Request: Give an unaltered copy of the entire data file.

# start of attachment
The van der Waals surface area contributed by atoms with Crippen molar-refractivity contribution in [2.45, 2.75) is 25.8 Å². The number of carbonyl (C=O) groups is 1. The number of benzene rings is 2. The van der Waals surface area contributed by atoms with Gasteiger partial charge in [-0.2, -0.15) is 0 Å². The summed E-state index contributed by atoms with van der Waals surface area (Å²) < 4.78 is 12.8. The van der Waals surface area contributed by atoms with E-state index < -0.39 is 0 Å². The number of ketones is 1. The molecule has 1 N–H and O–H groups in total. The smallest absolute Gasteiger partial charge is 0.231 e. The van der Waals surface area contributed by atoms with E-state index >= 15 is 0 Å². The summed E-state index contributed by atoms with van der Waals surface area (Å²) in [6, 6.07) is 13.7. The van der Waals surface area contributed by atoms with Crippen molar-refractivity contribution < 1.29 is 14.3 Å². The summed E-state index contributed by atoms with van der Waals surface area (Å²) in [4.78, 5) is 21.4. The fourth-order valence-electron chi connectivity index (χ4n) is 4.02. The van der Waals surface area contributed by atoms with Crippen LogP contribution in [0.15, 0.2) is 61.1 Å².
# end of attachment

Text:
The van der Waals surface area contributed by atoms with Crippen molar-refractivity contribution in [2.45, 2.75) is 25.8 Å². The number of carbonyl (C=O) groups is 1. The number of benzene rings is 2. The van der Waals surface area contributed by atoms with Gasteiger partial charge in [-0.2, -0.15) is 0 Å². The summed E-state index contributed by atoms with van der Waals surface area (Å²) < 4.78 is 12.8. The van der Waals surface area contributed by atoms with E-state index < -0.39 is 0 Å². The number of ketones is 1. The molecule has 1 N–H and O–H groups in total. The smallest absolute Gasteiger partial charge is 0.231 e. The van der Waals surface area contributed by atoms with E-state index >= 15 is 0 Å². The summed E-state index contributed by atoms with van der Waals surface area (Å²) in [6, 6.07) is 13.7. The van der Waals surface area contributed by atoms with Crippen molar-refractivity contribution < 1.29 is 14.3 Å². The summed E-state index contributed by atoms with van der Waals surface area (Å²) in [4.78, 5) is 21.4. The fourth-order valence-electron chi connectivity index (χ4n) is 4.02. The van der Waals surface area contributed by atoms with Crippen LogP contribution in [0.15, 0.2) is 61.1 Å².